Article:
What should I be aware before giving an offer?

Asked by Siva, 07095 Fri May 15, 2009

After looking into the house in detail and researching the school district, neighborhood etc., what points should I consider before buying a home? Since new homes are very limited in NJ, most of us end up buying 50 to 60 year old home. Thus, what things we should ask the agent?

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5
Antoinette S…, Agent, Mountain Lakes, NJ
Sat May 16, 2009
BEST ANSWER
Hi Siva,

Reviewing the seller's disclosure is an important first step as previously mentioned. Although your agent is not a home inspector, as we have been through hundreds, most times thousands of homes through our careers, most of us have developed an eye for "red flags" in a home. Your agent should be very forward about pointing out possible problem areas in a home. Effervescence (white marks) on basement walls, staining on ceilings that may indicate water problems, etc. If too many of those "red flags" keep popping up, you may want to pass on that home. After attorney review, you'll have an opportunity to bring in a home inspector to conduct a professional inspection. Attend the home inspection and ask the inspector plenty of questions as he moves through the home. They offer a wealth of info that you'll always value, in both recognizing problem areas and smart home maintenance.

Older properties can make wonderful homes however, especially when well maintained by the current homeowner. Also consider purchasing (or asking the homeowner to purchase) a one year home warranty. Home warranties cover most operating functions that can malfunction during the course of ownership. Plumbing, heating, central air: these items and more would be covered under a home warranty. The company I use is American Home Shield. Check them out at http://www.ahswarranty.com for more information.

Your agent should also prepare for you a comparative market analysis to determine what similar homes have sold for, in that particular town, in the past six months. They should also run the history of the subject home itself, to determine when the home was purchased and review any possible improvements that have been completed.

Good luck with your home search!
1 vote
Joe Chang, , Paterson, NJ
Sun May 17, 2009
A Contract that is negotiated and prepared by lawyers is binding immediately upon signing. However, a Contract prepared by a real estate broker, in New Jersey, must have an "Attorney Review Clause". This allows for a three day period (defined as three non-weekend, non-holiday days) during which lawyers for the parties can review the Contract and reject same for any reason or no reason at all. While not required, the lawyer can recommend changes that may be acceptable to allow for the reinstatement of the Contract. A non-lawyer cannot reject the Contract; this can only be done by a lawyer. If not rejected within the three day period, then the Contract becomes binding. No one is bound during the attorney review period. Until then, the Seller is able to entertain and agree to any other offer he desires. Unfortunately for you, this is sometimes the result of the requirement for the attorney review period.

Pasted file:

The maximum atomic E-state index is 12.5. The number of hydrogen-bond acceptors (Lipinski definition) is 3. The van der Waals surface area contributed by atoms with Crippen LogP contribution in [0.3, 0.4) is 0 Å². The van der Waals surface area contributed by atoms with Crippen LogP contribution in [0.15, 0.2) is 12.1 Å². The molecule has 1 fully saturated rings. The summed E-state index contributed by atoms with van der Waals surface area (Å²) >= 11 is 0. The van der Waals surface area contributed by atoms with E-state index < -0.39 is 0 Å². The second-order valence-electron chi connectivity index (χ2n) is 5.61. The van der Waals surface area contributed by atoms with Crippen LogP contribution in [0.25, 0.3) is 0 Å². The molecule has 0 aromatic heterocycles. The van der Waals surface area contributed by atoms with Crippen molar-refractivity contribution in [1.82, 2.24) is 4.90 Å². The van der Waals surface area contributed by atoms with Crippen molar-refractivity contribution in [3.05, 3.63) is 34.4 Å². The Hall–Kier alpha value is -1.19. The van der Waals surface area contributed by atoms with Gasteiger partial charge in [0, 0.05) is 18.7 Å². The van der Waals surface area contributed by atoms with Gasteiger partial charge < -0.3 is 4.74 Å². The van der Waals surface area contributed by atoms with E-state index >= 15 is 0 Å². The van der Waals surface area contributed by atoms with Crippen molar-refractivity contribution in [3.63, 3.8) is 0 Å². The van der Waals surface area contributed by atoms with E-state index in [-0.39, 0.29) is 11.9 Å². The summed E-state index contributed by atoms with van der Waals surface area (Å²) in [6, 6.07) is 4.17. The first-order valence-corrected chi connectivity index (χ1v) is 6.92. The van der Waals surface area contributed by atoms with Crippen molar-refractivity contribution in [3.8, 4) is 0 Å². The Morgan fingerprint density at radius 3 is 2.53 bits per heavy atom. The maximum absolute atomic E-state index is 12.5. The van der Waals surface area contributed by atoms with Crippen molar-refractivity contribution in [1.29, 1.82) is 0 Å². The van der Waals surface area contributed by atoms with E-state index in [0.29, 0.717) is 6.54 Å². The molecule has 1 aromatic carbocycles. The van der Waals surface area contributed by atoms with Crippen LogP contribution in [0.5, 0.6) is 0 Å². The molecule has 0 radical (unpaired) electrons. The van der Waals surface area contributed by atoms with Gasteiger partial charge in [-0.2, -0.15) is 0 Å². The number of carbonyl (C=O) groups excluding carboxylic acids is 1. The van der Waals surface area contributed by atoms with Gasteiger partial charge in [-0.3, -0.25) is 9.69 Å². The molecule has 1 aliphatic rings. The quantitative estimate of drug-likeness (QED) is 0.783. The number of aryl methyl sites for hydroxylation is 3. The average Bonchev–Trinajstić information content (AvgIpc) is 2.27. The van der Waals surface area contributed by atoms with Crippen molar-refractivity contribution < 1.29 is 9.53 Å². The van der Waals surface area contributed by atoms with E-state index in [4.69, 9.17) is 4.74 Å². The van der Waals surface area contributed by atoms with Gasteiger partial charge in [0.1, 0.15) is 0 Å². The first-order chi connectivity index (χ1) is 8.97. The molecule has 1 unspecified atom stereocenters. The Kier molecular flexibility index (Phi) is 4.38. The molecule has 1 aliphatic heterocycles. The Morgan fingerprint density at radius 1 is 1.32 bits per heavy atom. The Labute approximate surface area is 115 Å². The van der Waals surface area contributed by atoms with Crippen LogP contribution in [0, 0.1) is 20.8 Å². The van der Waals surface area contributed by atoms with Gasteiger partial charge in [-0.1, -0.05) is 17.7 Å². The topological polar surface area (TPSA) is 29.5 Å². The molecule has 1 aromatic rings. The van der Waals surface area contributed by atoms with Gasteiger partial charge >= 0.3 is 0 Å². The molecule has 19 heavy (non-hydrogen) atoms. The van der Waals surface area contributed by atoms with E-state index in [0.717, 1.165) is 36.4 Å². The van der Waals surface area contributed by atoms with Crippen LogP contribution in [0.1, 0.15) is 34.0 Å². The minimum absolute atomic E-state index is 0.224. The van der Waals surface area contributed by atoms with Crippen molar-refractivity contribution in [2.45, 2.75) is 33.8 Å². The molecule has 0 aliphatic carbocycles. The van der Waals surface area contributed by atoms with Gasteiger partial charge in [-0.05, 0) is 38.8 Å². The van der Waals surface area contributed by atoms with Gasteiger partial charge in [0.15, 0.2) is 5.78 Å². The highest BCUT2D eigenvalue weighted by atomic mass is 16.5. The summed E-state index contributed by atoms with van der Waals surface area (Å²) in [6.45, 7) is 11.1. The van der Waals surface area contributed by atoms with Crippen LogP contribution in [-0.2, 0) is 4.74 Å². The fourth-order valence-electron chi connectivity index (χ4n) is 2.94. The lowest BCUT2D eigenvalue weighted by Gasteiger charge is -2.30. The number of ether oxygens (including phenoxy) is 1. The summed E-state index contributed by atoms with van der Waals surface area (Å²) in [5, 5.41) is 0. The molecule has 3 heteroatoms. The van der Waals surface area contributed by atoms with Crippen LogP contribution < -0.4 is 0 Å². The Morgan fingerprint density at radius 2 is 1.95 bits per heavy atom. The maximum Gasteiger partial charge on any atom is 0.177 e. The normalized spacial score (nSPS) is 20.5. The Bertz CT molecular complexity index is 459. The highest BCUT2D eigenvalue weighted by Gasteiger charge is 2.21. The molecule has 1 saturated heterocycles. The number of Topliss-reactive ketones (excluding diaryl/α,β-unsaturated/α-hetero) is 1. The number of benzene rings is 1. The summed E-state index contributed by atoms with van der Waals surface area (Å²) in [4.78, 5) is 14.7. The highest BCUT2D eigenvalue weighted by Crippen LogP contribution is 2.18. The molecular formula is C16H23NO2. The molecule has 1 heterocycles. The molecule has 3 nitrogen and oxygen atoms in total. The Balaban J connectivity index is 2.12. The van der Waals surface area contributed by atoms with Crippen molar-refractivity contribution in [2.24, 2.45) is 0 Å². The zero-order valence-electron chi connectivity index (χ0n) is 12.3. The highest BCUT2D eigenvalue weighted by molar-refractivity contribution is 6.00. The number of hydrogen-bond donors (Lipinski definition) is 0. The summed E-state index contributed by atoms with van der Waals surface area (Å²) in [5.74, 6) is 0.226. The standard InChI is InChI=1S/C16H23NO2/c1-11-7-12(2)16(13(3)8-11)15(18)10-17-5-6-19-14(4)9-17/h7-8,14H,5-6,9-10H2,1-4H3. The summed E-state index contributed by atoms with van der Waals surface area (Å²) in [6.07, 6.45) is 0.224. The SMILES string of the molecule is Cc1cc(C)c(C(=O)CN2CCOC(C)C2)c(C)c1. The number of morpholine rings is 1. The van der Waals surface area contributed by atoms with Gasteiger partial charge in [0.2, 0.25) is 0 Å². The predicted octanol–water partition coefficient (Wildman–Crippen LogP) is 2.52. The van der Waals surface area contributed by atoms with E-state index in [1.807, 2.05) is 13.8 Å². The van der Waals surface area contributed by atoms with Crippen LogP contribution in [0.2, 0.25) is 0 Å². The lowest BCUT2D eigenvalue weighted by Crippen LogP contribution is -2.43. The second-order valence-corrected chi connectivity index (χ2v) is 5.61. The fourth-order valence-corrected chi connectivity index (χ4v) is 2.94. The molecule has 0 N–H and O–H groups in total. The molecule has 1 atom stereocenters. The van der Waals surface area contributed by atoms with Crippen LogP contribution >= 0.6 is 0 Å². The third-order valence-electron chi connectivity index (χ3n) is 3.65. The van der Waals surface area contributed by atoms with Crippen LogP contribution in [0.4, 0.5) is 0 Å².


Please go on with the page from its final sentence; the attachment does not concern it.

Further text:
*Please note that this is general information only, and not to be construed as legal advice, if you would like a consultation please feel free to call and make an appointment"
Law Offices of Chang & Scolavino, LLC
Paterson and Freehold, New Jersey
http://www.cslawonline.com/
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1 vote
Donald Hansen, Agent, Gillette, NJ
Fri May 15, 2009
Hello Siva,
Hope you are doing well. When you are looking out older(and newer too) homes you want to ask for a seller's disclosure from the listing agent to find out what the owner knows about the condition, both past and present about the house. The agent themself should give you their insight about anything they see with the condition of the house that might be of concern. Remember as well that most contracts of sale in New Jersey have contingencies for inspections so you can have knowledgeable people examine the house for any defects before you complete your purchase.
Some things to consider with older homes..... many are located in the most convenient areas of a town since towns usually develop outward....bedrooms in general are smaller, living rooms bigger..... and lastly, that all homes become older homes. Even your 1-5 year old home today will need updating 10 years from now.